Lemons into Lemonade: Now is a Prime Time to Transfer Wealth to the Next Generation
There is great uncertainty in our country today. Americans are worried about their health and their livelihood. Many businesses are struggling. Although the stock market has recovered in recent weeks, stocks are generally trading at lower values than in 2019 and the day to day markets are still unpredictable. Across the board, Americans feel a sense of trepidation about the future.
Some good news in all of this is the unique opportunity in 2020 to transfer wealth to the next generation at a potentially significantly reduced value and with a much lower tax bill than might be incurred in the future. Certain realities and potential uncertainties that exist this year make now the time to seriously consider gifting or using other transfer strategies such as grantor retained annuity trusts (GRATs), sales to intentionally defective grantor trusts, and generation-skipping transfers to move wealth from senior family members to lower generations.
Consider these unique factors in 2020:
- The Covid 19 crisis and uncertainty over economic recovery may mean lower value on publicly traded stocks, certain types of real estate, and other business assets and a resultant lower value and larger valuation discount on business ownership interests in these businesses.
- The large personal $11,580,000,000 basic applicable exclusion (“BAE”) from federal estate and gift tax and the large personal $11,580,000,000 generation-skipping transfer (“GST”) tax exemption are both still available.
- With the November elections looming, if there is a change in Washington, D.C. as a result of the elections, the BAE and GST exemption currently available until December 31, 2025, could be decreased by a new Congress, potentially retroactive in 2021 to as early as January 1, 2021. Some advisors speculate that the BAE and GST exemption amounts could each be decreased to $5,000,000, or $3,500,000, or lower. The possibility of a decreased BAE and GST exemption and an increased rate of estate and generation-skipping tax on the wealthy would be one way for the government to raise funds to pay for the trillions of dollars of government aid delivered this year. (Currently, the estate tax rate is 40%, but in 2001, on estates over $3,500,000, the rate was 55%, and for over 40 years from 1935 through 1981, the rate on the largest estates was 77% to 78%.)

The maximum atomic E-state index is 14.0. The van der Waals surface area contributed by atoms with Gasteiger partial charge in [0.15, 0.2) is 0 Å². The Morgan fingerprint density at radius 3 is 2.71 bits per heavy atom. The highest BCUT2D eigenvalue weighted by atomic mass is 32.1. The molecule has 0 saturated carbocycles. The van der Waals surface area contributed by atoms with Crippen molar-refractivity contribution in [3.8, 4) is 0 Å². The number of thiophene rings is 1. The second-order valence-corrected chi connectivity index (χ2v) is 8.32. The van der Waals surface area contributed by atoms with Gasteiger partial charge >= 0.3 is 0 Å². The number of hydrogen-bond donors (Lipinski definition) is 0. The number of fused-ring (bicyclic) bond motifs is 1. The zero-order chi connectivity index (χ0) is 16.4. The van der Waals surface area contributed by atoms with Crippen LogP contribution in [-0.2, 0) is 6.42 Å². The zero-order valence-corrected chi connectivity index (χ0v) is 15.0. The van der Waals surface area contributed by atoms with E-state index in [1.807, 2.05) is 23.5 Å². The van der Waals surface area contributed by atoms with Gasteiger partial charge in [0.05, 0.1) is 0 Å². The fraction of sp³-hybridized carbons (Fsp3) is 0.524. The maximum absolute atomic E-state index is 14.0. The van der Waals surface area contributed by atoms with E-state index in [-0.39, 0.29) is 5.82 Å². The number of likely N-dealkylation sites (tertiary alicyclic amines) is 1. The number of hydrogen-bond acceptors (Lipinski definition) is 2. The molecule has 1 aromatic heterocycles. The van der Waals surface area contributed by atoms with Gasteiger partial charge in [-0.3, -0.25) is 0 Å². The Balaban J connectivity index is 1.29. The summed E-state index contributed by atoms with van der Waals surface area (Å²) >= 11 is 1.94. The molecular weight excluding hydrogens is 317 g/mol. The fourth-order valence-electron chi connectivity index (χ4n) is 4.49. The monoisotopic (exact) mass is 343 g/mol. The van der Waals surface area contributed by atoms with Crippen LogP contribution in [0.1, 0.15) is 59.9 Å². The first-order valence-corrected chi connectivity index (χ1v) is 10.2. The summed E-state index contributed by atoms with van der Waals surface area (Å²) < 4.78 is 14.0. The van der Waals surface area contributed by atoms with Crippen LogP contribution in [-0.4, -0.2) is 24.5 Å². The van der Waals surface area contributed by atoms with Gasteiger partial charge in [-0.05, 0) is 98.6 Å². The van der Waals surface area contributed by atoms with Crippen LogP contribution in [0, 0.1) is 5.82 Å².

- The applicable federal rate (AFR) published monthly by the Internal Revenue Service is at an all-time low. The Section 7520 rate, used for measuring the value of annuities and other limited interests and used in the GRAT transfer planning strategy is .6% in July 2020. The midterm (3-9 years) AFR annual interest rate used on intra family loans and sales and other transfer strategies is .45% in July 2020.
Many individuals who own family businesses or have acquired wealth over the years have delayed making a decision on whether to make lifetime gifts to the next generation to utilize the large BAE and large GST exemption. They have reasoned that the $11,580,000 BAE and GST exemption which both became law under the 2017 Tax Cuts and Jobs Act are available until December 31, 2025. Some indecision has been caused by the fact that lifetime gifts will not receive a step up in basis for income tax purposes. However, the possibility of a 40% or higher estate tax and generation-skipping tax rate on a much lower threshold of value may far outweigh the income tax basis considerations.
Delaying the transfer of wealth to the next generation may no longer be the best decision considering the uncertainties and realities of 2020. If transfers are to be made before the end of 2020 during the current economic climate which in many instances will lead to a lower valuation of the transferred assets, and to take advantage of the large BAE and GST exemption and the current the low AFR rates, planning for implementation should start as soon as possible.